Calamity Jane


Action / Comedy / Musical / Romance / Western


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March 04, 2015 at 10:36 AM



Doris Day as Calamity Jane
Robert Fuller as Young Man with Flowers
Howard Keel as Wild Bill Hickok
Philip Carey as Lieutenant Danny Gilmartin
720p 1080p
806.04 MB
23.976 fps
1hr 41 min
P/S 2 / 15
1.64 GB
23.976 fps
1hr 41 min
P/S 7 / 13

Movie Reviews

Reviewed by Righty-Sock ([email protected]) 8 / 10

There is still reason to applaud the movie's colorful production and irrepressible high spirits…

From her first appearance aboard the stagecoach, singing "Deadwood Stage," Doris Day dominates the movie in exuberant—possibly too exuberant—fashion, with strong assistance from Howard Keel and his virile voice…

Returning home from a visit to Chicago, Day gives her account of the "Windy City" in a song that suggests Oklahoma!'s "Kansas City" in more ways than the title… Her quarrelsome duet with Wild Bill—"I Can Do Without You"—echoes Annie Oakley's competitive duet with Frank Butler in "Annie Get Your Gun."

But one song is all Doris Day's—and the film's—very own: walking through the countryside on a beautiful morning, Calamity realizes that she loves Bill, and in a voice exuding warmth and tender feeling, she sings the Academy Award-winning song "Secret Love."

Reviewed by bkoganbing 9 / 10

A sure cure for the blues!

I defy anyone not to like this musical and Doris Day's infectious portrayal of Calamity Jane. Even those who did not later like her later characterizations as the All American virgin have to give her musical talent it's due. When she opens up the movie with The Deadwood Stage number the viewer is immediately caught up in the whole lighthearted spirit of the movie.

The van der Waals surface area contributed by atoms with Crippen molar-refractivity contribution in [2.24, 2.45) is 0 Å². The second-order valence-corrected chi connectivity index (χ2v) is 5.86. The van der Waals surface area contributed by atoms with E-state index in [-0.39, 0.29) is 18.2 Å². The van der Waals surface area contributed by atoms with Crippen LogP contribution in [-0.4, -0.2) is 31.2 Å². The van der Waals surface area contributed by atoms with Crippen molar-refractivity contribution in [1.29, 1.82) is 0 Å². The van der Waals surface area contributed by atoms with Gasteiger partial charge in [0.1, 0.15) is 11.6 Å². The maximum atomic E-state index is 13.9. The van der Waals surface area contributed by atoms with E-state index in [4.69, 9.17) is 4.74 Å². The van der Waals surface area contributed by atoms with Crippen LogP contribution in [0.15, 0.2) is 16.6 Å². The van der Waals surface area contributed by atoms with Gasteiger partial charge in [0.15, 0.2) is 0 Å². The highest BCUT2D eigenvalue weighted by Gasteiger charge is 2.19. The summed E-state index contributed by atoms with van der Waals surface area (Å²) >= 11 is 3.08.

It was interesting that Warner Brothers got Howard Keel from MGM to play opposite Doris. After all they did have Gordon MacRae at Warners and he and Doris had done a few successful films together.

Possibly the reason is to see what the public missed when Doris did not play opposite Keel in Annie Get Your Gun. She wanted the part of Annie Oakley very badly, but a deal with MGM couldn't be made. I think this might have been Jack Warner's mea culpa to her.

The duet that Howard and Doris sing I Can Do Without You is certainly inspired by Irving Berlin's Anything You Can Do. Imagine Keel singing it with Doris instead of Betty Hutton.

In fact Doris's whole character is ripped off from Annie Get Your Gun. But I really don't care because she does such a fabulous job.

Sammy Fain's and Paul Francis Webster's score for Calamity Jane isn't as top heavy with hits as Annie Get Your Gun, but it did provide Doris with one of her best songs and biggest movie hits up to that time. Secret Love won the Oscar for Best Song of 1953 and her singing of it is primo.

In the early sixties Doris Day did an album of the songs from Annie Get Your Gun with Robert Goulet playing Frank Butler and a whole ensemble for the other parts. Now that was a great album and it should have been a great flick.

They really unfortunately don't make them like this any more or even a fraction as good.

Reviewed by Brandt Sponseller 10 / 10